Reviewby Jacob Chapman,
Episodes 1-6 Streaming
After being raised on a remote island by order of her eccentric father, 14-year old Kajika Burnsworth is finally being called back home. She has trouble adjusting to the outside world and relies on her childhood friend-turned-bodyguard Lee-Leng to support her on the trip to meet her father, who promises to reveal his plans for her destiny on one condition. She must play a "marriage game" wherein he has selected three men of high standing he will accept as future husbands for her. She must guess who these suitors are and then make her marriage selection, with Lee-Leng as her escort, if she wants to accept the blessing of her father and begin her life as a young woman among the elite.
There's no disguising the odor: Hanasakeru Seishōnen (Flowering Youth) smells a lot like chauvinism. A naïve young girl must find a rich, older man to marry in order to discover her life's meaning…as dictated by her father? More than being just a faux pas, it's an extremely insulting idea. Well, it is in theory. In practice, the “tender flower” Kajika seems to be the only one in control, and that's what makes it work. Her tenacity and spunk attracts and heals others and makes her the center of the reverse harem at hand.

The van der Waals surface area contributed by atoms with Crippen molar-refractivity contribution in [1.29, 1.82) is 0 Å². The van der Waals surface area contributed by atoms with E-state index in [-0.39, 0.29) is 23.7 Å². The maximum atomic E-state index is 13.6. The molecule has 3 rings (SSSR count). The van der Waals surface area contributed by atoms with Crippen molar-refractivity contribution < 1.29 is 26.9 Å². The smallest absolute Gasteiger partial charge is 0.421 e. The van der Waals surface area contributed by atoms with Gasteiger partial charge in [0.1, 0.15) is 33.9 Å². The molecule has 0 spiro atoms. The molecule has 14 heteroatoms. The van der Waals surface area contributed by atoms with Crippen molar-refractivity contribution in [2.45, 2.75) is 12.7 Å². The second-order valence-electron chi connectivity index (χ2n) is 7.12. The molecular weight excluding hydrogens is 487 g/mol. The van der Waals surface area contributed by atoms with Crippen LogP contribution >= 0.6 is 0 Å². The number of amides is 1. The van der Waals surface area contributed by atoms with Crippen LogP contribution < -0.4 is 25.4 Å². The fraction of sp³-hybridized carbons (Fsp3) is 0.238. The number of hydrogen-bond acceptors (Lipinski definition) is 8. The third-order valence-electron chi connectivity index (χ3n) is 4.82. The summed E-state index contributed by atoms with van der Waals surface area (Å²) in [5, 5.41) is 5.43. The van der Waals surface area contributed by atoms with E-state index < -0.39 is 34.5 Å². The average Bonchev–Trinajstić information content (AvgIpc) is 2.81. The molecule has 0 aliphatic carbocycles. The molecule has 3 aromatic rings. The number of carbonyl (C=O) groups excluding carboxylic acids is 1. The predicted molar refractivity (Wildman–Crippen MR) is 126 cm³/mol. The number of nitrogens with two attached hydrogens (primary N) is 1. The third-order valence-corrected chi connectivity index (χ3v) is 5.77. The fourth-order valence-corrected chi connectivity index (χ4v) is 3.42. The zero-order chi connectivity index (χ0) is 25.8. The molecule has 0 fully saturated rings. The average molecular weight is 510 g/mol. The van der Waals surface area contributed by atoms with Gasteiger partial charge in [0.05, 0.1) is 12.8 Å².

Kajika was raised by an old Creole priestess in the Caribbean with only a large white leopard (must be imported?) and her stoic bodyguard for companionship. As such, she's developed some odd ideas about life and social norms and doesn't hesitate to confront brutish men regardless of their size or power or throw herself into uncomfortable situations to make a new friend. If it weren't for the aforementioned stoic bodyguard, Kajika would not fare well in the big city, but her joie de vivre is hopelessly contagious even under the shield of her imperious escort, Lee-leng. The balance between their personalities and dependence on each other makes the show work, and most times, they're the only people in the world who understand one another. At the same time, they argue frequently, as Lee-leng is overly protective and Kajika overly impetuous. Really, reverse harem aside, this bodyguard appears to be the prime love interest for Kajika…except that Lee-leng can never be one of the three choices. It's something that pains him to acknowledge, but he keeps his feelings to himself.
On that note, the series is pleasantly unusual in its presentation of the suitors. Rather than throwing the sparkling idols right in our faces in the first episode, the series spends a solid three episodes on the first of these, Eugene, and has only begun to introduce the second, Rumaty, by the sixth episode. Like Lee-leng, Eugene is far from being the perfect man, having driven several previous girlfriends to suicide without remorse. Kajika is instantly drawn to him, however, because of his uncanny resemblance to her deceased leopard friend Mustafa, who she is sure has reincarnated to dwell inside Eugene. Rather than leading to an angst-filled romance, this leads to more dangerous conflicts as Eugene has his own dark plans to see to and doesn't mind playing up the ruse that he could be “Mustafa” to humor a Rich Young beauty. Needless to say, Lee-leng will do anything to tear her away from this disturbed suitor and within two episodes, the story has taken a darker and tenser turn than some shojo reach in their final arcs.